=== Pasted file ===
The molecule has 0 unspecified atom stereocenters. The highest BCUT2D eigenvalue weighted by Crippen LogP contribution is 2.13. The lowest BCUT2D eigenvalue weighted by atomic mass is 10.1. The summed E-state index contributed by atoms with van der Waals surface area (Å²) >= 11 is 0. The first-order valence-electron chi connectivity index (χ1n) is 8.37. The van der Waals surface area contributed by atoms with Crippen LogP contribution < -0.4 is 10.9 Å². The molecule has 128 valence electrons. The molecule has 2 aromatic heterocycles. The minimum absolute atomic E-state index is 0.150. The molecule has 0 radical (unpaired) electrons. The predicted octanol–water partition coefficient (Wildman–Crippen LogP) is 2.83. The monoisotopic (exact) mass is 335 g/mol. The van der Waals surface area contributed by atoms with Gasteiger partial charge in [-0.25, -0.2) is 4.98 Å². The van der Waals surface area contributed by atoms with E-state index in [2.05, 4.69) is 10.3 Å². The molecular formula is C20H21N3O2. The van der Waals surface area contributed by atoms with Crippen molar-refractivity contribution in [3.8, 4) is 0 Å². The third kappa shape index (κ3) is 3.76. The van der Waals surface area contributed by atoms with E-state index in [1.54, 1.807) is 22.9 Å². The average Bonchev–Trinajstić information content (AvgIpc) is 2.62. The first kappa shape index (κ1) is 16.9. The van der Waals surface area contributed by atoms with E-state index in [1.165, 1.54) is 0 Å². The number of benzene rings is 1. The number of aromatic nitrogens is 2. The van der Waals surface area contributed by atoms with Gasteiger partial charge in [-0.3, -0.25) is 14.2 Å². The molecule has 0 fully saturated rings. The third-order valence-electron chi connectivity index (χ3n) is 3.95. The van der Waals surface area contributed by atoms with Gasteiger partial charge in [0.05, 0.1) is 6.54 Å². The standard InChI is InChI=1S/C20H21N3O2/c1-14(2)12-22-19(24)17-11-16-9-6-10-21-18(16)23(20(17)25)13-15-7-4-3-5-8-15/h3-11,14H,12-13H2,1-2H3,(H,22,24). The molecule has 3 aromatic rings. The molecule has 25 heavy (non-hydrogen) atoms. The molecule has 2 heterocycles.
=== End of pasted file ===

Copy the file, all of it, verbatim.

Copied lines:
The molecule has 0 unspecified atom stereocenters. The highest BCUT2D eigenvalue weighted by Crippen LogP contribution is 2.13. The lowest BCUT2D eigenvalue weighted by atomic mass is 10.1. The summed E-state index contributed by atoms with van der Waals surface area (Å²) >= 11 is 0. The first-order valence-electron chi connectivity index (χ1n) is 8.37. The van der Waals surface area contributed by atoms with Crippen LogP contribution < -0.4 is 10.9 Å². The molecule has 128 valence electrons. The molecule has 2 aromatic heterocycles. The minimum absolute atomic E-state index is 0.150. The molecule has 0 radical (unpaired) electrons. The predicted octanol–water partition coefficient (Wildman–Crippen LogP) is 2.83. The monoisotopic (exact) mass is 335 g/mol. The van der Waals surface area contributed by atoms with Gasteiger partial charge in [-0.25, -0.2) is 4.98 Å². The van der Waals surface area contributed by atoms with E-state index in [2.05, 4.69) is 10.3 Å². The molecular formula is C20H21N3O2. The van der Waals surface area contributed by atoms with Crippen molar-refractivity contribution in [3.8, 4) is 0 Å². The third kappa shape index (κ3) is 3.76. The van der Waals surface area contributed by atoms with E-state index in [1.54, 1.807) is 22.9 Å². The average Bonchev–Trinajstić information content (AvgIpc) is 2.62. The first kappa shape index (κ1) is 16.9. The van der Waals surface area contributed by atoms with E-state index in [1.165, 1.54) is 0 Å². The number of benzene rings is 1. The number of aromatic nitrogens is 2. The van der Waals surface area contributed by atoms with Gasteiger partial charge in [-0.3, -0.25) is 14.2 Å². The molecule has 0 fully saturated rings. The third-order valence-electron chi connectivity index (χ3n) is 3.95. The van der Waals surface area contributed by atoms with Gasteiger partial charge in [0.05, 0.1) is 6.54 Å². The standard InChI is InChI=1S/C20H21N3O2/c1-14(2)12-22-19(24)17-11-16-9-6-10-21-18(16)23(20(17)25)13-15-7-4-3-5-8-15/h3-11,14H,12-13H2,1-2H3,(H,22,24). The molecule has 3 aromatic rings. The molecule has 25 heavy (non-hydrogen) atoms. The molecule has 2 heterocycles.